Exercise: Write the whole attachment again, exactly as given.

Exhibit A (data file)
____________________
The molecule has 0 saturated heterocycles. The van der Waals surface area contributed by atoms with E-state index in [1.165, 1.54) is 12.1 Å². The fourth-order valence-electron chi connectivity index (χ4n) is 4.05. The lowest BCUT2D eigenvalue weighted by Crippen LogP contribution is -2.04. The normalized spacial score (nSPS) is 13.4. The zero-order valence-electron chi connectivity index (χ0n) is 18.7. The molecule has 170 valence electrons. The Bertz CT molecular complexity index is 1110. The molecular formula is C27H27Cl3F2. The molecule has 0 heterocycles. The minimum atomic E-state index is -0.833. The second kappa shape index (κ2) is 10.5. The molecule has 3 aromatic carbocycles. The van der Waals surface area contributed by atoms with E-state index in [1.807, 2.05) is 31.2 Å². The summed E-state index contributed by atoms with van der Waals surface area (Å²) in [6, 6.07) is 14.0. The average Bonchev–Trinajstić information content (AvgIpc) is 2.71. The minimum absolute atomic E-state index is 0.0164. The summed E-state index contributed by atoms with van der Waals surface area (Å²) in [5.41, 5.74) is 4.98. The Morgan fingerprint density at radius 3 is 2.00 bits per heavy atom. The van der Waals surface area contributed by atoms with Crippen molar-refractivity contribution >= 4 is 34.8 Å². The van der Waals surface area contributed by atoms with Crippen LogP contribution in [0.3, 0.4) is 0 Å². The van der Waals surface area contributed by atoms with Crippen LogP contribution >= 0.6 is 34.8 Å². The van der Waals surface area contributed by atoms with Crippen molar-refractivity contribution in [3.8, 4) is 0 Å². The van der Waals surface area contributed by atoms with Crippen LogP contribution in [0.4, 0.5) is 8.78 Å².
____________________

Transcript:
The molecule has 0 saturated heterocycles. The van der Waals surface area contributed by atoms with E-state index in [1.165, 1.54) is 12.1 Å². The fourth-order valence-electron chi connectivity index (χ4n) is 4.05. The lowest BCUT2D eigenvalue weighted by Crippen LogP contribution is -2.04. The normalized spacial score (nSPS) is 13.4. The zero-order valence-electron chi connectivity index (χ0n) is 18.7. The molecule has 170 valence electrons. The Bertz CT molecular complexity index is 1110. The molecular formula is C27H27Cl3F2. The molecule has 0 heterocycles. The minimum atomic E-state index is -0.833. The second kappa shape index (κ2) is 10.5. The molecule has 3 aromatic carbocycles. The van der Waals surface area contributed by atoms with E-state index in [1.807, 2.05) is 31.2 Å². The summed E-state index contributed by atoms with van der Waals surface area (Å²) in [6, 6.07) is 14.0. The average Bonchev–Trinajstić information content (AvgIpc) is 2.71. The minimum absolute atomic E-state index is 0.0164. The summed E-state index contributed by atoms with van der Waals surface area (Å²) in [5.41, 5.74) is 4.98. The Morgan fingerprint density at radius 3 is 2.00 bits per heavy atom. The van der Waals surface area contributed by atoms with Crippen molar-refractivity contribution >= 4 is 34.8 Å². The van der Waals surface area contributed by atoms with Crippen LogP contribution in [0.3, 0.4) is 0 Å². The van der Waals surface area contributed by atoms with Crippen LogP contribution >= 0.6 is 34.8 Å². The van der Waals surface area contributed by atoms with Crippen molar-refractivity contribution in [3.8, 4) is 0 Å². The van der Waals surface area contributed by atoms with Crippen LogP contribution in [0.4, 0.5) is 8.78 Å².